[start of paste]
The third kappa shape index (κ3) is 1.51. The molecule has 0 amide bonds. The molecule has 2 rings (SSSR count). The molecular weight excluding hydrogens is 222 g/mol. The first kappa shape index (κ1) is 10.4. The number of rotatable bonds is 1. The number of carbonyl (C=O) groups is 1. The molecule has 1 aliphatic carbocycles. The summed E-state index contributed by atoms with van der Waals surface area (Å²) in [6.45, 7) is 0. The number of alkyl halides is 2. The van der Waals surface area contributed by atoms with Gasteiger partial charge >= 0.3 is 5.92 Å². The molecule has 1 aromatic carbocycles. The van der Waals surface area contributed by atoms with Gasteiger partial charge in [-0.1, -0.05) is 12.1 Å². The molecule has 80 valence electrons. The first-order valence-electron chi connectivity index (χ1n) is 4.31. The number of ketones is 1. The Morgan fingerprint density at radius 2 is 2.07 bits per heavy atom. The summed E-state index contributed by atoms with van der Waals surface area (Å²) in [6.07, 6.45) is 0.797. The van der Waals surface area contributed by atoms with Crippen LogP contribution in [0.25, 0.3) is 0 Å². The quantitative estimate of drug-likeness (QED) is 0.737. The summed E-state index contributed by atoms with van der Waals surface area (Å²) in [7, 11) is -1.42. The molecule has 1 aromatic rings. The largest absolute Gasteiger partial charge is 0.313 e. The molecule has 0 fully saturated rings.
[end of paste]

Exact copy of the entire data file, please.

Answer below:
The third kappa shape index (κ3) is 1.51. The molecule has 0 amide bonds. The molecule has 2 rings (SSSR count). The molecular weight excluding hydrogens is 222 g/mol. The first kappa shape index (κ1) is 10.4. The number of rotatable bonds is 1. The number of carbonyl (C=O) groups is 1. The molecule has 1 aliphatic carbocycles. The summed E-state index contributed by atoms with van der Waals surface area (Å²) in [6.45, 7) is 0. The number of alkyl halides is 2. The van der Waals surface area contributed by atoms with Gasteiger partial charge >= 0.3 is 5.92 Å². The molecule has 1 aromatic carbocycles. The van der Waals surface area contributed by atoms with Gasteiger partial charge in [-0.1, -0.05) is 12.1 Å². The molecule has 80 valence electrons. The first-order valence-electron chi connectivity index (χ1n) is 4.31. The number of ketones is 1. The Morgan fingerprint density at radius 2 is 2.07 bits per heavy atom. The summed E-state index contributed by atoms with van der Waals surface area (Å²) in [6.07, 6.45) is 0.797. The van der Waals surface area contributed by atoms with Crippen LogP contribution in [0.25, 0.3) is 0 Å². The quantitative estimate of drug-likeness (QED) is 0.737. The summed E-state index contributed by atoms with van der Waals surface area (Å²) in [7, 11) is -1.42. The molecule has 1 aromatic rings. The largest absolute Gasteiger partial charge is 0.313 e. The molecule has 0 fully saturated rings.